But, what Bible itself says about brk (ברך)? The action of brk (ברך) can be accomplished:

  1. from man to other human beings
  2. from God to human beings
  3. from human beings to God
  4. from heavenly beings (angels) to God.

Its meaning? From the anthitetical parallelism included in Psa 62:4, regarding the two terms ברך and קלל (the latter term has the meaning of ‘to be light [not heavy] > to be agile’), we may safely conclude that a basic concept hidden in ברך is – obviously - the opposite of קלל, then, ‘to be heavy’. Interestingly, קלל has also the derived meaning of ‘to curse’.

Summing up… ברך, ‘to be heavy, loaded’ > ‘to bless’ (usual translation) קלל, ‘to be light, agile, nimble’ > ‘to curse’.

You’ve to memorize these biblical antonymous links: ‘to be heavy, loaded’ vs ‘to be light, agile, nimble’, and, ‘to bless’ (usual translation) vs ‘to curse’.

Someone could say 'That’s may be interesting, but, what is the conceptual connection between the meanings ‘to be heavy, loaded’ and ‘to bless’ (usual translation), as well as ‘to be light, agile, nimble’ and ‘to curse’?'

Well, the very same we use in our respective languages (English and Italian).

Indeed, both in English and Italian we assign the concept of ‘to give importance to someone/something’ also using the expression ‘to give [or, ‘lend’] weight to (someone/something)’ [‘dare peso a qualcuno/qualcosa’, in Italian]. In the same way, it must be correct also the opposite, namely, the antonymous concept of ‘to give little importance…’ (in English) is expressed also with the expression ‘not to carry much weight’ [‘non avere molto peso’, in Italian].

But, just a moment! How all these data have to do with the concept of ‘to bend the knees’ (as quoted by Perry Webb)? Please, do feel the natural flow of the following concepts: ‘to be heavy/to be loaded’ > ‘to bend the knees’ (whether in a physical sense or in a figurative way)!

Focusing the matter… So, what is the real meaning of brk (ברך)?

Please, open your Bible in Gen 49 (where we find the Blessings of Jacob to his Sons, as many Bible maintain it as an added subheading to this chapter).

Well, here we will use the very ancient tecnique called reductio ad absurdum (if you do not know what it is, the more important thing is you ‘feel the flow…’).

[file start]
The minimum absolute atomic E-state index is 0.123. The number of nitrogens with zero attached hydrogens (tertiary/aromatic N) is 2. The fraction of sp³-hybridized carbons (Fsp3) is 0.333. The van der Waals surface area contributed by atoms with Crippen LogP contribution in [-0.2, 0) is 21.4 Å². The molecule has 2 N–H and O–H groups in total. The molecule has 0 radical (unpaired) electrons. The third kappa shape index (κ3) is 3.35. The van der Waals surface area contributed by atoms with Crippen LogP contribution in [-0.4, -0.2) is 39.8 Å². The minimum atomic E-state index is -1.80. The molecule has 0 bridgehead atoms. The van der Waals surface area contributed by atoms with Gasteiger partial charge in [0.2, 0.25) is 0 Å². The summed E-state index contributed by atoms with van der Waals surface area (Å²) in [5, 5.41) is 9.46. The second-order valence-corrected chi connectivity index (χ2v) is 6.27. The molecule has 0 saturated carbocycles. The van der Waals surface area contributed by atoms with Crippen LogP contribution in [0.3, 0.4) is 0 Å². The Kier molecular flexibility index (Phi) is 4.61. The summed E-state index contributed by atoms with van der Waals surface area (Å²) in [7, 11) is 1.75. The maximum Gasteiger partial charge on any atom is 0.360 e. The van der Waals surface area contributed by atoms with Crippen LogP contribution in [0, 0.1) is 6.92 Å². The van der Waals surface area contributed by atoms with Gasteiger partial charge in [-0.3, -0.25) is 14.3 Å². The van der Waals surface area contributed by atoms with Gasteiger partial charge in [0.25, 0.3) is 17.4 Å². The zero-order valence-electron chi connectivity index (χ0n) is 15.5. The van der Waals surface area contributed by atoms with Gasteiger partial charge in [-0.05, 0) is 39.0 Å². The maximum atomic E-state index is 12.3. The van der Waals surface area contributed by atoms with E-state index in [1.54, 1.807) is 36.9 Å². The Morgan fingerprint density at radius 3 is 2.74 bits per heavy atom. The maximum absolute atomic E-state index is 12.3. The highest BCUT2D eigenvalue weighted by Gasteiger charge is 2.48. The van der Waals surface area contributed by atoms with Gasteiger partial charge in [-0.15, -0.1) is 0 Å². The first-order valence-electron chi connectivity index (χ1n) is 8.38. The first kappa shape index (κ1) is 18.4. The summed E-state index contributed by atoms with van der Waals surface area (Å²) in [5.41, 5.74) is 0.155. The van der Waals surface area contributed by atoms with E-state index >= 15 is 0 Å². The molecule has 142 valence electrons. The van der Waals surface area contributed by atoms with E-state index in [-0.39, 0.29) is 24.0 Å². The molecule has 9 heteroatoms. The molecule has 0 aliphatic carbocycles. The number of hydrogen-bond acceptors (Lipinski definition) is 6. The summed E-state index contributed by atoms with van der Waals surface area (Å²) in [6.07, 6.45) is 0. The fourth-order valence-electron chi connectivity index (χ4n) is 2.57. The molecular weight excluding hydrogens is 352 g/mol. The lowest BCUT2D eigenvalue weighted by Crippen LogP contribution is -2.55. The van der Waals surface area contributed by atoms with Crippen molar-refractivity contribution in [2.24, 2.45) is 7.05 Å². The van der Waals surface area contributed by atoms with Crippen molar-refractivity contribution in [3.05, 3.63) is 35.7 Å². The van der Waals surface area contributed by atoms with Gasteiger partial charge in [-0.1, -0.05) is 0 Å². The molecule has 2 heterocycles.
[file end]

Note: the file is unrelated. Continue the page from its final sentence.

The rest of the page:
We, now start from the presupposition that brk (ברך) has always a positive acceptation (as the vast majority of Bible translator back). Are you ready?

Open with me in Gen 49:28 (bold is mine): “All these are the twelve tribes of Israel. This is what their father said to them as he blessed (uibrk) them, blessing (brktu) each with the blessing (brk) suitable to him” (ESV).

Note that the brk (ברך) Jacob give to his sons was a personalized one. In fact, “[Jacob] blessing each [of his sons] with the blessing suitable to him [a given, individual son of him].”

So far so good…

Please, go back now through that same chapter, to the verses 5-7, where we find the Jacob’s ‘suitable’ ‘blessing’ to his sons Simeon and Levi, and ask yourselves…

What a scrap of positive acception have you find in this ‘blessing’ to them? The verbs ‘to curse’, ‘to divide (them), ‘to scatter them’ (from ESV translation), applied to Simeon and Levi (by their inspired father) give us light to understand that brk (ברך) has not always a positive acceptation.

Have you get the point now?

Ergo, the real meaning of brk (ברך) is ‘to give weight to something/someone’ > ‘to give importance to something/someone’, with words, and/or with actions (in other words, no to be indifferent to something/someone).

Expecially regarding God’s brk towards someone, this given importance can lead to a positive ending, or a negative one (as in the Jacob’s case).

Akin to the opposite idea of brk (ברך) – namely, קלל, ‘to be light, agile, nimble’ - is the famous aforism by Elie Wiesel, “The opposite of love is not hate, it’s indifference.”

To act as your neighbour is non-existant is worse than harboring hatred against him, this because hating someone is also an implied acknowledgment of his existence (that ‘carry much weight’ according us), whereas indifference (for all practical purposes) really ignores his very existence.

So, brk (ברך) includes also the sense of ‘to take someone/something into consideration’, ‘to consider something’, and so on. This is confirmed also by the linguistic comparation with the Akkadian language. Indeed, the old Akkadian term BARU means ‘to consider’ (Chicago Assyrian Dictionary [CAD] II:117).


If you have correctly linked all the data presented above you have reach yet the conclusion that the original question of Daniel Dahlberg is not a discrepance, at all. In fact, just as God may give weight/importance to a man (and that may lead to some positive actions by God – or some negative ones), in the same manner a man may give weight/importance to God (and that this may lead to some positive actions by this man – or negative ones).

I hope these notes will be useful for your research.